LETTER: Fletcher shows lack of knowledge

By on February 7, 2018
The Merritt Herald welcomes your letters, on any subject, addressed to the editor. Letters must be signed and include the writer’s name, address and phone number for verification purposes. Letters may be edited for length, taste and clarity. Please keep letters to 300 words or less. Email letters to: newsroom@merrittherald.com.



I was shocked, offended and outraged by the most recent column written by Tom Fletcher and published by your paper, (‘Lack of logic on pesticides,’ Feb. 1)

I would think that you would know that Tom Fletcher’s job as a journalist is to find the truth in a story and see behind the spin, not to be a mouthpiece for powerful, multi-national chemical corporations like Monsanto/Bayer.

I take issue with everything in his column, but comments about Rachel Carson and DDT are outrageous. He admits he has never read her award-winning book Silent Spring. He says, “I’ll come clean. No, I haven’t read this 55-year-old book, which was quietly, but thoroughly debunked after decades of uncritical public and media belief.” This is not true. He then adds to this lie, by attacking Carson for the causing the ban on DDT and causing the deaths of hundreds of thousands Africans.

If Fletcher had read Silent Spring he would know that Carson actually said that “no responsible person contends that insect-borne diseases should be ignored.” She was never against chemical pesticides for disease control. She never said or believed that there should be an outright ban on all pesticides. She did warn in 1962 pesticides like DDT were being sprayed indiscriminately and excessively. She believed that DDT and other chemicals were used so excessively that “the insect enemy” evolved and became immune and stronger. This is exactly what happened, and is happening today with pesticides like Glyphosate (RoundUp).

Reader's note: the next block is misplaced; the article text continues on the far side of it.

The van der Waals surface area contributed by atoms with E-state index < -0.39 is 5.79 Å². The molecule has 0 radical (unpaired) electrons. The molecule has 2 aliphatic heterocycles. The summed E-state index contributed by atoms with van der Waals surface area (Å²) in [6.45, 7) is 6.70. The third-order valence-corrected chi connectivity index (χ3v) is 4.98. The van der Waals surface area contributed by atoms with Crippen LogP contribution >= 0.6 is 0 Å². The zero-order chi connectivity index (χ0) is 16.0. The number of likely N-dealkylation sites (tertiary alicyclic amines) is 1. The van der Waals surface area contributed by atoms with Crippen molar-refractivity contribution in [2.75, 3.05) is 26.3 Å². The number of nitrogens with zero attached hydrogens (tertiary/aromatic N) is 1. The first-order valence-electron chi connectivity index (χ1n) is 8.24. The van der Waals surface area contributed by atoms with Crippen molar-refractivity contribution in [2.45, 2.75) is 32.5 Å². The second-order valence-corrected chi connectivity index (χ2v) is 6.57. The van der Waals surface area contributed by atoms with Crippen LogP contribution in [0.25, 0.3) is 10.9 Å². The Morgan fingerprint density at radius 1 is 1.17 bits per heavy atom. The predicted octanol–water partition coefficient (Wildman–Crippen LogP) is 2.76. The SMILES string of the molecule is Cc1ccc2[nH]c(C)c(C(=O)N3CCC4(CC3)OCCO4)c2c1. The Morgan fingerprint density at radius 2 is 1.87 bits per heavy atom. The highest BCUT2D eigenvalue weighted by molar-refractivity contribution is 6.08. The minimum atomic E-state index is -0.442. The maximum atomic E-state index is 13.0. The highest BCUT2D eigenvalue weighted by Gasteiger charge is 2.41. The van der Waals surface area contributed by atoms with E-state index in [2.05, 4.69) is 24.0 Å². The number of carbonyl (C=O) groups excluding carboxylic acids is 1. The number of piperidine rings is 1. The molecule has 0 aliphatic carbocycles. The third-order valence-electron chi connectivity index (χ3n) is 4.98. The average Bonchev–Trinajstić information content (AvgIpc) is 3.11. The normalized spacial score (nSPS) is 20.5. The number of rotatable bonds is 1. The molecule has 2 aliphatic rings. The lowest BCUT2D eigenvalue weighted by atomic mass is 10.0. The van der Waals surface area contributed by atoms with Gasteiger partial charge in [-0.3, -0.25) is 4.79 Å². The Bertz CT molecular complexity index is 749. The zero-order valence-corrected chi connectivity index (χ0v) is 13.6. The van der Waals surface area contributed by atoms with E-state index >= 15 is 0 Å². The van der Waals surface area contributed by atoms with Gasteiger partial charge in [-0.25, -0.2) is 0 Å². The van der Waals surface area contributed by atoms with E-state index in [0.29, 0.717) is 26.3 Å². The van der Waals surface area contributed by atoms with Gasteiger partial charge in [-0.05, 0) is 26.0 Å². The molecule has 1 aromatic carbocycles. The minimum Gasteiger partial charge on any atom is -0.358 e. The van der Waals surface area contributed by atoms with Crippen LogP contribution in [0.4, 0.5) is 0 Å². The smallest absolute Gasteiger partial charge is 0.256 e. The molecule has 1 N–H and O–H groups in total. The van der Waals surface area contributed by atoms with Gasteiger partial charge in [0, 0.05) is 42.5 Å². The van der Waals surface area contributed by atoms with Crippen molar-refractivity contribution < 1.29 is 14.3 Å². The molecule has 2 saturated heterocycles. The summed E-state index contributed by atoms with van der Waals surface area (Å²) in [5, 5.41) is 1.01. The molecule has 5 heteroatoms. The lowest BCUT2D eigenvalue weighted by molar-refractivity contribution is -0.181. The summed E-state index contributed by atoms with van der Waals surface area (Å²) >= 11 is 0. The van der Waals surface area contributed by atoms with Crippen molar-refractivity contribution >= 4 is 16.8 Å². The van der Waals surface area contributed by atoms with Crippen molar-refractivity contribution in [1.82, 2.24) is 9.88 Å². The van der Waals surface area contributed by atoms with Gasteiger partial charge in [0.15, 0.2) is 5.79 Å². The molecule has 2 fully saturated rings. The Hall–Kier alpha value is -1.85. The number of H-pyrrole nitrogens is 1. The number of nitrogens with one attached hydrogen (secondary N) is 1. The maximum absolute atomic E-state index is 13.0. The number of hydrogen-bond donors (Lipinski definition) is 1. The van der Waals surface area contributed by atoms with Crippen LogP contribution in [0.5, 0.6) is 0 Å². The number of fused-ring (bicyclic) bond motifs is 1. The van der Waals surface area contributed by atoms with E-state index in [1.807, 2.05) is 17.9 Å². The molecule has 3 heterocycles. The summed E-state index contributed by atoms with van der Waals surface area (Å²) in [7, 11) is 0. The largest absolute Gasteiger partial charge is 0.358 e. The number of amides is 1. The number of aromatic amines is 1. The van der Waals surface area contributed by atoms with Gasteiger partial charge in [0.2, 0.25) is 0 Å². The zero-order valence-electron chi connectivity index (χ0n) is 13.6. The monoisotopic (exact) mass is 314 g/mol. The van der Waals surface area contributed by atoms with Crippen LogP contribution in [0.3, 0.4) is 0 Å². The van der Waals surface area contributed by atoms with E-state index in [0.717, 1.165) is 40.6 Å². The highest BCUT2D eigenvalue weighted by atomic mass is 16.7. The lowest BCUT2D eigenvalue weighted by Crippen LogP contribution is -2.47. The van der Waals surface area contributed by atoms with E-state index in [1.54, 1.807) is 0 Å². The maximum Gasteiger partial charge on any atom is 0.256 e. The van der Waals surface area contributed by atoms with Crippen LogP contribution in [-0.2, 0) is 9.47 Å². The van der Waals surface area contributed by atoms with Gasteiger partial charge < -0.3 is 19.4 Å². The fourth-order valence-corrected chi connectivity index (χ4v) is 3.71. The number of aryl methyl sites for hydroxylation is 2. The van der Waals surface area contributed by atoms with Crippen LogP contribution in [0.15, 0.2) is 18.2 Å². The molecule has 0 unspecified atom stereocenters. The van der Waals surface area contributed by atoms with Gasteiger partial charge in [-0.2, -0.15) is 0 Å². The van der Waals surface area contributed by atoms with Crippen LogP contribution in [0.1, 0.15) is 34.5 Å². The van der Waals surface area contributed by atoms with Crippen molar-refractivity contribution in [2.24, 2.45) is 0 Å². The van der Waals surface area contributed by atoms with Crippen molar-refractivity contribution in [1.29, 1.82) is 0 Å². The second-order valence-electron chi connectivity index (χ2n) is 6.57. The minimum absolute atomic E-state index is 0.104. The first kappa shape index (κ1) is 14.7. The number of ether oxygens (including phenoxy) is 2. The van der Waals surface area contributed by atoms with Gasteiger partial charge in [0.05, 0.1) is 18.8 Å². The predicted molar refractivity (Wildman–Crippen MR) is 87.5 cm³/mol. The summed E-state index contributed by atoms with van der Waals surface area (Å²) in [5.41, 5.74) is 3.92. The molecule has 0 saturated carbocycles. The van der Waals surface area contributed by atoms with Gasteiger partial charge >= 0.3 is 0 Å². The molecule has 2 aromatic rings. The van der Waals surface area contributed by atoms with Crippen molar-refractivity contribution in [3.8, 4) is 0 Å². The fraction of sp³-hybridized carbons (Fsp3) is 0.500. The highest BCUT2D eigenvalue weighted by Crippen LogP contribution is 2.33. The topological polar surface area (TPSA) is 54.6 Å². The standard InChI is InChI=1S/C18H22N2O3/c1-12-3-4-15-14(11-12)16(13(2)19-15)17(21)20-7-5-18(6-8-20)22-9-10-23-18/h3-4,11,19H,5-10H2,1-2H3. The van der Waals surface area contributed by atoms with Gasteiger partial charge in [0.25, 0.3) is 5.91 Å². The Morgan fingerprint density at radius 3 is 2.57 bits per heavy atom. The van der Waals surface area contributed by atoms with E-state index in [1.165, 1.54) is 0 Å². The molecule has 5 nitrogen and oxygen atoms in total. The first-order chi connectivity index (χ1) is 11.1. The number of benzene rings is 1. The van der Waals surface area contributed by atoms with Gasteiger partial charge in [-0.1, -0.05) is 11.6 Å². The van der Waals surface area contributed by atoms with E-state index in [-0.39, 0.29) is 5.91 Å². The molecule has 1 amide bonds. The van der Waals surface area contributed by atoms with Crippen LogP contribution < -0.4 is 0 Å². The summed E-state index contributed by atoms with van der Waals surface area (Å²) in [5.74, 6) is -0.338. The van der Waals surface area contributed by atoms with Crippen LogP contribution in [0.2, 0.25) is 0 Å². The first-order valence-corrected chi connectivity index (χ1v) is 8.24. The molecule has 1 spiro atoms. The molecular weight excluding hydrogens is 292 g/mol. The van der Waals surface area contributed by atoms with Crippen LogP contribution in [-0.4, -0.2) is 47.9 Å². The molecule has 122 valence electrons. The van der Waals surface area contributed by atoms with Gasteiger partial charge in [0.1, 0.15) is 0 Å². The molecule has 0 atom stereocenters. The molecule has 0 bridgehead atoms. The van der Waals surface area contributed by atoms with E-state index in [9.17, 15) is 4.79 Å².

“Thirty-eight years after it was banned, Americans still consume traces of DDT and its metabolites every day, along with more than 20 other banned chemicals. Residues of these legacy contaminants are ubiquitous in U.S. food, particularly dairy products, meat and fish.” – Scientific America. 

DDT was banned around the world because of insect resistance and the negative impact on wildlife and humans. Reduced spending on anti-malaria ventures caused the comeback of Malaria in 1972. Today, mortality rates have dropped by 50 per cent, according to the WHO, thanks to new methods of mosquito control. DDT is still being used in Africa for indoor spraying of homes, along with many other methods of control.

Linda Davidson
Kamloops, B.C.

Leave a Reply

Your email address will not be published. Required fields are marked *